I'd be remiss in not mentioning the Big Gay Kiss; you know how sometimes, the first thing you'll know about any given movie is that two guys or two girls get intimate? Fuck the premise, fuck the actors, it's horizontal CPR that makes the press releases. Of course, I find it amusing that the kiss scene doesn't even have to be good to get attention - I'm thinking here of Colin Farrell and Dallas Roberts in "A Home At The End of the World", in which my favorite dirty Irishman basically slobbered all over the other guy's face. Oy.

But I digress; point is, yes, there's a Big Gay Kiss here. No point in me withholding names, as I have yet to see a press release regarding "Heights" that doesn't spell it out. James Marsden and Jesse Bradford make out. Bradford does well enough; Marsden looks like he's got cramps throughout the entire scene. Granted, this actually is a painful moment for Jonathan... but I swear, you'd think Bradford was knifing him in the guts or something. It certainly undercuts the scene, because this is supposed to be the moment Jonathan chooses Alec. Someone should really explain to the straight men of Hollywood that homosexuality can't be contracted through snogging. It's just a movie!

Another amusing tidbit: the actors who play Ian and Peter also played Richard and Geoffrey in the Robert Halmi remake of "The Lion In Winter"... in which Glenn Close played Queen Eleanor, their mother. Two Degrees of Separation indeed.

"Heights" is a very theatrical film, one I could easily see played out on stage. It also eschews the romantic conventions where the loss of "true love" means a dismal end for the parties involved; by the end of the movie, relationships have broken apart, but there's hope that these people can start over, find love elsewhere. Maybe that's the bittersweet answer to Alec's question - there's no opposition between what's real and what's good. Every character in this movie (with the possible exception of Diana) eventually stops pretending, and ultimately ends up in a better place for it.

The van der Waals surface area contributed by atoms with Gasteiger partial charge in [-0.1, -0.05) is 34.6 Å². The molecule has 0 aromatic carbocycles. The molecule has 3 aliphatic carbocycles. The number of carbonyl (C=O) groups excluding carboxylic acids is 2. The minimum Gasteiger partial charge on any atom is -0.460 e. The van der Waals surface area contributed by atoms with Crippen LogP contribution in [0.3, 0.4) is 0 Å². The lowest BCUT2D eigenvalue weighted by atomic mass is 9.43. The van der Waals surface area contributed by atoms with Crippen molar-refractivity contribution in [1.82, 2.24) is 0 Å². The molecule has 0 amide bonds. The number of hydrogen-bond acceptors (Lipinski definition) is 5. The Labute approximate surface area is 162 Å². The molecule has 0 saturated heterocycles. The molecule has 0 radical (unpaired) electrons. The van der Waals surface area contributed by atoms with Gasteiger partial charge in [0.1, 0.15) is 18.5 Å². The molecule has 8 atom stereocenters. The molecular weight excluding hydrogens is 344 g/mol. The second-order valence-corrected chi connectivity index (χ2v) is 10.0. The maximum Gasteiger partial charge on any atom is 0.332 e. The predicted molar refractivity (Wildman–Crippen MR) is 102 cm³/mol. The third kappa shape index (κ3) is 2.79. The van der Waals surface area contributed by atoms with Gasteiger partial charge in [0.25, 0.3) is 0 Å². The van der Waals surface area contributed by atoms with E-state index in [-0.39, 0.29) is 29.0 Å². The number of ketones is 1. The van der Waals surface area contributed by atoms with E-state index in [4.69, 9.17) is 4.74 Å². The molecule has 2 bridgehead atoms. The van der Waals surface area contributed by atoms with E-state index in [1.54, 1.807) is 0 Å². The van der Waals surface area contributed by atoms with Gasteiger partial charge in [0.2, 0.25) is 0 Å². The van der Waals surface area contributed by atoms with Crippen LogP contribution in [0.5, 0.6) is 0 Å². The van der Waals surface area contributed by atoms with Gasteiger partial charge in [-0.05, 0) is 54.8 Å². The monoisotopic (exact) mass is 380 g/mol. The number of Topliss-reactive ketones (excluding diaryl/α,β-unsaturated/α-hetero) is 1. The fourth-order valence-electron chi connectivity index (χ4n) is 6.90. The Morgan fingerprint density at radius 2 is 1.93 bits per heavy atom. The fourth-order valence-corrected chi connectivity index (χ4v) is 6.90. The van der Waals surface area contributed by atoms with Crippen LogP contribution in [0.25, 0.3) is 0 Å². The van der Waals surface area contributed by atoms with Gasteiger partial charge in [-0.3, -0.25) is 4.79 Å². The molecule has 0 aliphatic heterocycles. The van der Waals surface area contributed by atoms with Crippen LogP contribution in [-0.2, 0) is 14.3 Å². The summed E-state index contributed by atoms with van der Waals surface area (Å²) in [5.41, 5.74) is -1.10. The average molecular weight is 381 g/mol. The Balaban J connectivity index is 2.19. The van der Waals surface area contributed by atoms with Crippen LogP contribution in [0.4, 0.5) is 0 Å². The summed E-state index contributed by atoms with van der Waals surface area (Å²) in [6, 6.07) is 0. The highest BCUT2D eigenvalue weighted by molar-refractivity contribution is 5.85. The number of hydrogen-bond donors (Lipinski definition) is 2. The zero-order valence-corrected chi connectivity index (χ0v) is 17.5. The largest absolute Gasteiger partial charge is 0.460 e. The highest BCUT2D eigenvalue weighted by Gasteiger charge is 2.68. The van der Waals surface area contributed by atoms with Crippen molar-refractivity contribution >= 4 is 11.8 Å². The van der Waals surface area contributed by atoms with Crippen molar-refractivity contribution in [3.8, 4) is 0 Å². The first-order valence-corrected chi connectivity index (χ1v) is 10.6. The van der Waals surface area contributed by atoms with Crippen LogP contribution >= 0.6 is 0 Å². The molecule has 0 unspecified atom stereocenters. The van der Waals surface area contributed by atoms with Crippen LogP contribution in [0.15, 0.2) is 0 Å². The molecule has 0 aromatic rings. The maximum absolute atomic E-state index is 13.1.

This one's so quirky I honestly don't know where to begin. Maybe we should start with the background and context of the movie's release: by 1992, horror cinema was withering away. The previous year had seen the conclusion of both the "Nightmare on Elm Street" and "Child's Play" series. And while new movies would continue to be produced for "Halloween", "Friday the 13th" and "Hellraiser", these franchises had long since passed their prime.

The creators of "Candyman" are obviously conscious of this decline, since they do just about everything they can think of to make sure this movie wouldn't be perceived as just another slasher flick. The end result is a bit muddled.

Helen Lyle is a university student determined to write a thesis on urban legends that will set the academic world on fire. She fixates on a specific myth concerning the Candyman - the spirit of a murdered black man who stalks the Cabrini Green projects, slaying anyone who calls his name five times in front of a mirror. Obviously, Helen goes right ahead and does so just to prove her disbelief in the story. Meanwhile, her obsession with the Candyman starts to get out of hand, causing her to take some dangerous risks. And then the real thing turns up.

The angle here is that we don't know whether the Candyman is real, or if it's all in Helen's mind. Every time he turns up, she blacks out and wakes up covered in blood - we don't see what happens in the interrim. We do know she's having marital difficulties, and she knows things only the Candyman could know (ie: the location of an infant he abducted). As far as I know, this kind of unreliable protagonist is uncommon in the horror/slasher genre; we're never asked to question Nancy Thompson or Kirsty Cotton. So, if nothing else, the film succeeds in consistently establishing a central ambiguity that deviates from the norm.